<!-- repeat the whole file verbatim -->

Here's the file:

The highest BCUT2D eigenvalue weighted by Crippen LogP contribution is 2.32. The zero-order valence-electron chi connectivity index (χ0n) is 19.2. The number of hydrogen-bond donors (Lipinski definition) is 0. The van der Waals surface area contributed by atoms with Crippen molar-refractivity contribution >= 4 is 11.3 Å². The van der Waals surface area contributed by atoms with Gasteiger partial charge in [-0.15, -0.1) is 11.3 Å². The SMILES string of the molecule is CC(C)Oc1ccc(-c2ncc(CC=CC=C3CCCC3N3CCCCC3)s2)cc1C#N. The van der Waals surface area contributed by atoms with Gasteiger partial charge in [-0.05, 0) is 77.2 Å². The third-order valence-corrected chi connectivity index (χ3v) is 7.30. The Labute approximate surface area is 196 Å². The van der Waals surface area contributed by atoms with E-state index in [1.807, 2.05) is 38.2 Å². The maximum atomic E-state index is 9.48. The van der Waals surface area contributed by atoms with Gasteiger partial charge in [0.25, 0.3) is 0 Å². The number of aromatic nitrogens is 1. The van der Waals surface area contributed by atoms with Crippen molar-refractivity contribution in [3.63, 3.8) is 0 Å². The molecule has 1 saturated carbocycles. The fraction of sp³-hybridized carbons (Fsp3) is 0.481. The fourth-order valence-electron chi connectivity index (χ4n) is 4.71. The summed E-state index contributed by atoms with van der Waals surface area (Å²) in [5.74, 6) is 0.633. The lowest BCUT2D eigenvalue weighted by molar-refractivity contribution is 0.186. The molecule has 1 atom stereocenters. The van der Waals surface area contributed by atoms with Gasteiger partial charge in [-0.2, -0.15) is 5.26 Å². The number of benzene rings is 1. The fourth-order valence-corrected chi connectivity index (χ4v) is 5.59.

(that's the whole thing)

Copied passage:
The highest BCUT2D eigenvalue weighted by Crippen LogP contribution is 2.32. The zero-order valence-electron chi connectivity index (χ0n) is 19.2. The number of hydrogen-bond donors (Lipinski definition) is 0. The van der Waals surface area contributed by atoms with Crippen molar-refractivity contribution >= 4 is 11.3 Å². The van der Waals surface area contributed by atoms with Gasteiger partial charge in [-0.15, -0.1) is 11.3 Å². The SMILES string of the molecule is CC(C)Oc1ccc(-c2ncc(CC=CC=C3CCCC3N3CCCCC3)s2)cc1C#N. The van der Waals surface area contributed by atoms with Gasteiger partial charge in [-0.05, 0) is 77.2 Å². The third-order valence-corrected chi connectivity index (χ3v) is 7.30. The Labute approximate surface area is 196 Å². The van der Waals surface area contributed by atoms with E-state index in [1.807, 2.05) is 38.2 Å². The maximum atomic E-state index is 9.48. The van der Waals surface area contributed by atoms with Gasteiger partial charge in [0.25, 0.3) is 0 Å². The number of aromatic nitrogens is 1. The van der Waals surface area contributed by atoms with Crippen molar-refractivity contribution in [3.63, 3.8) is 0 Å². The molecule has 1 saturated carbocycles. The fraction of sp³-hybridized carbons (Fsp3) is 0.481. The fourth-order valence-electron chi connectivity index (χ4n) is 4.71. The summed E-state index contributed by atoms with van der Waals surface area (Å²) in [5.74, 6) is 0.633. The lowest BCUT2D eigenvalue weighted by molar-refractivity contribution is 0.186. The molecule has 1 atom stereocenters. The van der Waals surface area contributed by atoms with Gasteiger partial charge in [-0.2, -0.15) is 5.26 Å². The number of benzene rings is 1. The fourth-order valence-corrected chi connectivity index (χ4v) is 5.59.